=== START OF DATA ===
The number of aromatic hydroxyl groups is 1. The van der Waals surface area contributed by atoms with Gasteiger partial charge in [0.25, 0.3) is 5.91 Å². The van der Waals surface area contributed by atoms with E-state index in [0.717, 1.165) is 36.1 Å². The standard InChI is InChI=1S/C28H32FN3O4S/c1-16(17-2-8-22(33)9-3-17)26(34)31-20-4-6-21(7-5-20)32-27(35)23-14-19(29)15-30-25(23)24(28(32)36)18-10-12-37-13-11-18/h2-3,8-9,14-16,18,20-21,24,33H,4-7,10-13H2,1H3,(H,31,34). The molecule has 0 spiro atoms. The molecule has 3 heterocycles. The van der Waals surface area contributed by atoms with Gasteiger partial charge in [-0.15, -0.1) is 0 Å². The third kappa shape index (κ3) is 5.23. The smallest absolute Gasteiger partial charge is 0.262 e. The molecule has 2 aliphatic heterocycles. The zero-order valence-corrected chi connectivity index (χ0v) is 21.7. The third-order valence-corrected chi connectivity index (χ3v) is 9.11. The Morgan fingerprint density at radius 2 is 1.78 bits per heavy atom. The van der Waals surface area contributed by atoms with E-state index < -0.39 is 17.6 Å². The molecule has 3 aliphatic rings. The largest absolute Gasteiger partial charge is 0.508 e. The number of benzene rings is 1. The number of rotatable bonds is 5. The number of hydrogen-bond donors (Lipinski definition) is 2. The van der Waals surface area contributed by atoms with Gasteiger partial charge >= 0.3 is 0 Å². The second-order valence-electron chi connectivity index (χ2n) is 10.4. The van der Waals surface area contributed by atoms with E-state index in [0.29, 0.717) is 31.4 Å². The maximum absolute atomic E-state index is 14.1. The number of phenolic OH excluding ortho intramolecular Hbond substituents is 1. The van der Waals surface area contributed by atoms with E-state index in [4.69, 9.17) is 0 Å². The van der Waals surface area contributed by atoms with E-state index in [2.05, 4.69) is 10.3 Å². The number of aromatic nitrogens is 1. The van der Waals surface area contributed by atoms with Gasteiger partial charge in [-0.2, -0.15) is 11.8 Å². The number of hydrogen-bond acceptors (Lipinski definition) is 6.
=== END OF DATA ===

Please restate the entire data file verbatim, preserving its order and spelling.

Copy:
The number of aromatic hydroxyl groups is 1. The van der Waals surface area contributed by atoms with Gasteiger partial charge in [0.25, 0.3) is 5.91 Å². The van der Waals surface area contributed by atoms with E-state index in [0.717, 1.165) is 36.1 Å². The standard InChI is InChI=1S/C28H32FN3O4S/c1-16(17-2-8-22(33)9-3-17)26(34)31-20-4-6-21(7-5-20)32-27(35)23-14-19(29)15-30-25(23)24(28(32)36)18-10-12-37-13-11-18/h2-3,8-9,14-16,18,20-21,24,33H,4-7,10-13H2,1H3,(H,31,34). The molecule has 0 spiro atoms. The molecule has 3 heterocycles. The van der Waals surface area contributed by atoms with Gasteiger partial charge in [-0.15, -0.1) is 0 Å². The third kappa shape index (κ3) is 5.23. The smallest absolute Gasteiger partial charge is 0.262 e. The molecule has 2 aliphatic heterocycles. The zero-order valence-corrected chi connectivity index (χ0v) is 21.7. The third-order valence-corrected chi connectivity index (χ3v) is 9.11. The Morgan fingerprint density at radius 2 is 1.78 bits per heavy atom. The van der Waals surface area contributed by atoms with E-state index < -0.39 is 17.6 Å². The molecule has 3 aliphatic rings. The largest absolute Gasteiger partial charge is 0.508 e. The number of benzene rings is 1. The number of rotatable bonds is 5. The number of hydrogen-bond donors (Lipinski definition) is 2. The van der Waals surface area contributed by atoms with Gasteiger partial charge >= 0.3 is 0 Å². The second-order valence-electron chi connectivity index (χ2n) is 10.4. The van der Waals surface area contributed by atoms with E-state index in [0.29, 0.717) is 31.4 Å². The maximum absolute atomic E-state index is 14.1. The number of phenolic OH excluding ortho intramolecular Hbond substituents is 1. The van der Waals surface area contributed by atoms with E-state index in [4.69, 9.17) is 0 Å². The van der Waals surface area contributed by atoms with E-state index in [2.05, 4.69) is 10.3 Å². The number of aromatic nitrogens is 1. The van der Waals surface area contributed by atoms with Gasteiger partial charge in [-0.2, -0.15) is 11.8 Å². The number of hydrogen-bond acceptors (Lipinski definition) is 6.